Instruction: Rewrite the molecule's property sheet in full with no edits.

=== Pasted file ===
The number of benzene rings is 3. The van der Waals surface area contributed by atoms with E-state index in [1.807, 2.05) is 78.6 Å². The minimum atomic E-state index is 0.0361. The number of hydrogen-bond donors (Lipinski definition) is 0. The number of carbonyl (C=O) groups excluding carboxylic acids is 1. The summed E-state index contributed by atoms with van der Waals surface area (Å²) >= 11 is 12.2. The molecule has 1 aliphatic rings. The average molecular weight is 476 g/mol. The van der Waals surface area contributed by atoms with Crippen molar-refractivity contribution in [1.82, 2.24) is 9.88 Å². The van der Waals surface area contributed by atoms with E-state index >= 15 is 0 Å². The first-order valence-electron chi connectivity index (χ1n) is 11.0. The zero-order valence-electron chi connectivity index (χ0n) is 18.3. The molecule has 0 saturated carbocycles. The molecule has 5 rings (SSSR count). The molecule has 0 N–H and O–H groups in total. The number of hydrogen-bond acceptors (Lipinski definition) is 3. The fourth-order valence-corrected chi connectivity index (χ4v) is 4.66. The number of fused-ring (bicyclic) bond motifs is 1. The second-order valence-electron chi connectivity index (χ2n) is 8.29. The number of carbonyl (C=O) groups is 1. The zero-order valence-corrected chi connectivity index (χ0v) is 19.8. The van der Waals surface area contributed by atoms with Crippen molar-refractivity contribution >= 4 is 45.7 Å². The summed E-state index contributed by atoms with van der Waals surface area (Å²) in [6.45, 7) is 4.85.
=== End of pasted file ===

The number of benzene rings is 3. The van der Waals surface area contributed by atoms with E-state index in [1.807, 2.05) is 78.6 Å². The minimum atomic E-state index is 0.0361. The number of hydrogen-bond donors (Lipinski definition) is 0. The number of carbonyl (C=O) groups excluding carboxylic acids is 1. The summed E-state index contributed by atoms with van der Waals surface area (Å²) >= 11 is 12.2. The molecule has 1 aliphatic rings. The average molecular weight is 476 g/mol. The van der Waals surface area contributed by atoms with Crippen molar-refractivity contribution in [1.82, 2.24) is 9.88 Å². The van der Waals surface area contributed by atoms with E-state index >= 15 is 0 Å². The first-order valence-electron chi connectivity index (χ1n) is 11.0. The zero-order valence-electron chi connectivity index (χ0n) is 18.3. The molecule has 0 saturated carbocycles. The molecule has 5 rings (SSSR count). The molecule has 0 N–H and O–H groups in total. The number of hydrogen-bond acceptors (Lipinski definition) is 3. The fourth-order valence-corrected chi connectivity index (χ4v) is 4.66. The number of fused-ring (bicyclic) bond motifs is 1. The second-order valence-electron chi connectivity index (χ2n) is 8.29. The number of carbonyl (C=O) groups is 1. The zero-order valence-corrected chi connectivity index (χ0v) is 19.8. The van der Waals surface area contributed by atoms with Crippen molar-refractivity contribution >= 4 is 45.7 Å². The summed E-state index contributed by atoms with van der Waals surface area (Å²) in [6.45, 7) is 4.85.